Immigration - the wedge issue

White nationalism remains a core part of the Trump's agenda, notes William Milam

Immigration - the wedge issue
What to write about this week? Imran Khan will not even be sworn in until August 18, according to what I read. So I have to look elsewhere for a subject. This week, while waiting for Imran to a take office, I decided to deliver on my promise of some weeks ago to follow up on the article I wrote about the political problems in Europe over EU immigration policy with an article describing the political struggle in the US over immigration policy. This will require, however, a detour through the ideology that drives Trump and his immigration advisors. A political symbol is at hand.

This weekend is the one-year anniversary of the now-infamous white nationalist “rally” (which became a riot) in Charlottesville Virginia. While the violence between the army of white nationalists and those who had come to protest their presence in Charlottesville was still going on, and while the white nationalist leaders strutted around on TV in brown uniforms sporting swastikas and carrying weapons, President Trump held a press conference in which he said that there were “fine people on both sides.” It was a key point in his presidency and many thought it marked the beginning of the end of his administration.

The reaction from not only the left, but well into the center, of the US public was loudly negative, and the president had to back away quickly from what was taken as a supportive statement of the white nationalist cause. Most of the white nationalist leaders of the rally are now facing criminal or civil prosecution. The nominal reason for the rally—to save statues of leaders of the southern rebellion against the United States that municipalities all over the South were moving to replace or destroy—is even more of a lost cause than it was. The great majority of Americans clearly repudiated white nationalism, with polls showing only seven percent identified with the goals of white nationalism. This reaction seemed to show clearly that the aim of the white nationalist/alt right, to rebrand white nationalism as something benign enough to be respected by the great swath of the independent moderate right, was a total failure.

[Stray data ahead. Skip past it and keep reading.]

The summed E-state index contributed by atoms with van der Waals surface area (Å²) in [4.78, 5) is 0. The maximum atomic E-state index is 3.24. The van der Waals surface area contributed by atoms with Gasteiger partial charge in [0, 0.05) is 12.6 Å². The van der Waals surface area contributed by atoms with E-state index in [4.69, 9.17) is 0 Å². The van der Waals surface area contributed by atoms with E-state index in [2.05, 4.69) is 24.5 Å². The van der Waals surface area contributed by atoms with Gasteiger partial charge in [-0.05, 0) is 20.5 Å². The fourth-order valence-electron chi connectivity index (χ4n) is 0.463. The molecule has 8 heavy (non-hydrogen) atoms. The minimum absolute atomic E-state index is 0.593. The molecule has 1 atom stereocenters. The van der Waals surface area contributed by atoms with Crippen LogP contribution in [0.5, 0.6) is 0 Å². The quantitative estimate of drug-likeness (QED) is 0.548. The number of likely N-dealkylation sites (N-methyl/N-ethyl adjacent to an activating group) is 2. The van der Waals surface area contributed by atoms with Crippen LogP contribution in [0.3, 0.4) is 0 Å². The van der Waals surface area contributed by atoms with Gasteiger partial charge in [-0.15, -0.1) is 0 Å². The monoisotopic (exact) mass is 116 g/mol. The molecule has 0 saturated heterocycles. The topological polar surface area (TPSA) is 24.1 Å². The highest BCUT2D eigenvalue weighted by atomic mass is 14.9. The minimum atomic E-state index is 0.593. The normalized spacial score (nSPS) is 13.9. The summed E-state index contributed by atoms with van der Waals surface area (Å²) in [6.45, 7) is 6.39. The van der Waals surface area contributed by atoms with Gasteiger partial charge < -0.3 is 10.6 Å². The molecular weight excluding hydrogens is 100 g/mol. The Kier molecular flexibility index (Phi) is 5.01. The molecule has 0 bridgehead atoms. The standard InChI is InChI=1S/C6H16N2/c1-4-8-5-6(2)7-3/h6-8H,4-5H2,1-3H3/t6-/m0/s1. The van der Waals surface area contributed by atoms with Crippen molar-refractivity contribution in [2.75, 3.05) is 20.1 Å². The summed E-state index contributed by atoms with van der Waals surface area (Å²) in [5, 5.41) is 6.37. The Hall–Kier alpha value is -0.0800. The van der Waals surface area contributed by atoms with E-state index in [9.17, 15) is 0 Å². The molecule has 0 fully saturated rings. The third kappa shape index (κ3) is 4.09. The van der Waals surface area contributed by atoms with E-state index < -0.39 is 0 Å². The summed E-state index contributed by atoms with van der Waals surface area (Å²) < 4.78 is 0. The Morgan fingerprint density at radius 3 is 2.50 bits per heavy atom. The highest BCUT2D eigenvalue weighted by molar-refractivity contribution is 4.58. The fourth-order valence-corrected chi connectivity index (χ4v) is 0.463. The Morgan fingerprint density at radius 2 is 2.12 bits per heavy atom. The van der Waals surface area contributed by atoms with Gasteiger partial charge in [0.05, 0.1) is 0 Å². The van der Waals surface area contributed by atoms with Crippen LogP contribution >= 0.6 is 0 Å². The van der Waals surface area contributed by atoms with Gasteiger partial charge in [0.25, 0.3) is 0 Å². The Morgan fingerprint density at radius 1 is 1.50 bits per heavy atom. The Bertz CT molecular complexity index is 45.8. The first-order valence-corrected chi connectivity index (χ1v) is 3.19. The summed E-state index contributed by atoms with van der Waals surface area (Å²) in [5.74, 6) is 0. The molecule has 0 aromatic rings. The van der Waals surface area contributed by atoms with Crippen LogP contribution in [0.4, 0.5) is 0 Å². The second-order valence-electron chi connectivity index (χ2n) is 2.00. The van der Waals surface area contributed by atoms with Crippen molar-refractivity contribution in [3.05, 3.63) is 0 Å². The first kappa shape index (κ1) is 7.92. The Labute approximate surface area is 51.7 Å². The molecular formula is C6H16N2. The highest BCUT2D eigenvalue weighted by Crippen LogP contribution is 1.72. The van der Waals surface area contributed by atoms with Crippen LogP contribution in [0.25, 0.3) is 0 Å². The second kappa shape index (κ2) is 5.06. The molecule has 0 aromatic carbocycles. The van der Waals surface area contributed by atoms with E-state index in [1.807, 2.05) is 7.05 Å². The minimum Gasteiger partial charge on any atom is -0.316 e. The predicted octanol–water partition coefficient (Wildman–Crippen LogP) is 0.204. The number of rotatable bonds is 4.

Yet on this first anniversary of that debacle, the white nationalist organisations undertook to have another rally—this time in Washington, DC. This rally turned out poorly also, though without violence, but the wall-to-wall media coverage this paltry crew of white nationalists received, gave their cause an importance it should not have. But white nationalists sense that they have something going for them. The fact that white nationalism is still alive and well in the Republican Party is reason enough for them to celebrate. This is true because, despite the beating Trump took and the nosedive in his ratings after the Charlottesville disaster, white nationalism remains a core part of the Trump agenda, and these days as Trump goes so goes the Republican Party. So one can say that white nationalism has found a home in one of the two major parties as long as Trump leads that party, and the significant portion of the electorate that blindly supports the Trumpian Republican Party will fervently support the white nationalist part of its agenda, perhaps without realising it. It is, perhaps, the greatest of all American historical ironies that the Republican Party, the party of Lincoln, which exactly 150 years ago established that the US would not be a white nation is now asserting white nationalism as a (probably unspoken) part of if its ideology.